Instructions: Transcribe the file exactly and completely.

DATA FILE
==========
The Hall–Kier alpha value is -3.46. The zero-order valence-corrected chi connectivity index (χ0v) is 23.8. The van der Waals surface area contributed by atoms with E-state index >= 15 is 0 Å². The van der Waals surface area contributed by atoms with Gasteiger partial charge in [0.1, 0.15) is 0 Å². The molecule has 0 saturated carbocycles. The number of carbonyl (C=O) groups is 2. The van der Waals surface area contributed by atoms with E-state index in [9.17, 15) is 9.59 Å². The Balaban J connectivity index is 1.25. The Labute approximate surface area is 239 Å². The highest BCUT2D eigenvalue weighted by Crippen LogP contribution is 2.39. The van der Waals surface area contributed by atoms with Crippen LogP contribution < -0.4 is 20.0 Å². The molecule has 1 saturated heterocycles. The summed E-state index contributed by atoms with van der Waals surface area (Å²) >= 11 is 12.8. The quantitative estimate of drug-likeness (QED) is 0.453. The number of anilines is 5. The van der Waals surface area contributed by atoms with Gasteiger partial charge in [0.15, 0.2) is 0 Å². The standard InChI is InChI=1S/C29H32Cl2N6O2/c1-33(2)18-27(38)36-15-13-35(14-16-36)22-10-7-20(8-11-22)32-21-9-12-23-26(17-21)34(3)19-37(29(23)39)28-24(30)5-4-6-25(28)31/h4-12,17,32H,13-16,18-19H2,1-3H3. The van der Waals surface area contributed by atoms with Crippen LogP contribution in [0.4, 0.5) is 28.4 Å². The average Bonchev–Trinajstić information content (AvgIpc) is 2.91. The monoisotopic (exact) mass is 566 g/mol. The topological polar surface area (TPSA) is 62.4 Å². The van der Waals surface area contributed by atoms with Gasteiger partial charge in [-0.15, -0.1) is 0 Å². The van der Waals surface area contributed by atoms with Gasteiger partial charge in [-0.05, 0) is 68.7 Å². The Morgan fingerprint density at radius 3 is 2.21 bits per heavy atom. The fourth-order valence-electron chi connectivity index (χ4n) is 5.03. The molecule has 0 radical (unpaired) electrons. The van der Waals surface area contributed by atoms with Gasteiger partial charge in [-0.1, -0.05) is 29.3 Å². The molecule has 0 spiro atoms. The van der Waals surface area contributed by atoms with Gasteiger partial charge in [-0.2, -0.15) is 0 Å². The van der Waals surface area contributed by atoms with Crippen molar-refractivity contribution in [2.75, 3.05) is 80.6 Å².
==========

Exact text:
The Hall–Kier alpha value is -3.46. The zero-order valence-corrected chi connectivity index (χ0v) is 23.8. The van der Waals surface area contributed by atoms with E-state index >= 15 is 0 Å². The van der Waals surface area contributed by atoms with Gasteiger partial charge in [0.1, 0.15) is 0 Å². The molecule has 0 saturated carbocycles. The number of carbonyl (C=O) groups is 2. The van der Waals surface area contributed by atoms with E-state index in [9.17, 15) is 9.59 Å². The Balaban J connectivity index is 1.25. The Labute approximate surface area is 239 Å². The highest BCUT2D eigenvalue weighted by Crippen LogP contribution is 2.39. The van der Waals surface area contributed by atoms with Crippen LogP contribution < -0.4 is 20.0 Å². The molecule has 1 saturated heterocycles. The summed E-state index contributed by atoms with van der Waals surface area (Å²) >= 11 is 12.8. The quantitative estimate of drug-likeness (QED) is 0.453. The number of anilines is 5. The van der Waals surface area contributed by atoms with Gasteiger partial charge in [0.15, 0.2) is 0 Å². The standard InChI is InChI=1S/C29H32Cl2N6O2/c1-33(2)18-27(38)36-15-13-35(14-16-36)22-10-7-20(8-11-22)32-21-9-12-23-26(17-21)34(3)19-37(29(23)39)28-24(30)5-4-6-25(28)31/h4-12,17,32H,13-16,18-19H2,1-3H3. The van der Waals surface area contributed by atoms with Crippen LogP contribution in [0.4, 0.5) is 28.4 Å². The average Bonchev–Trinajstić information content (AvgIpc) is 2.91. The monoisotopic (exact) mass is 566 g/mol. The topological polar surface area (TPSA) is 62.4 Å². The van der Waals surface area contributed by atoms with Gasteiger partial charge in [-0.15, -0.1) is 0 Å². The van der Waals surface area contributed by atoms with Gasteiger partial charge in [-0.05, 0) is 68.7 Å². The Morgan fingerprint density at radius 3 is 2.21 bits per heavy atom. The fourth-order valence-electron chi connectivity index (χ4n) is 5.03. The molecule has 0 radical (unpaired) electrons. The van der Waals surface area contributed by atoms with Gasteiger partial charge in [-0.1, -0.05) is 29.3 Å². The molecule has 0 spiro atoms. The van der Waals surface area contributed by atoms with Gasteiger partial charge in [-0.2, -0.15) is 0 Å². The van der Waals surface area contributed by atoms with Crippen molar-refractivity contribution in [2.75, 3.05) is 80.6 Å².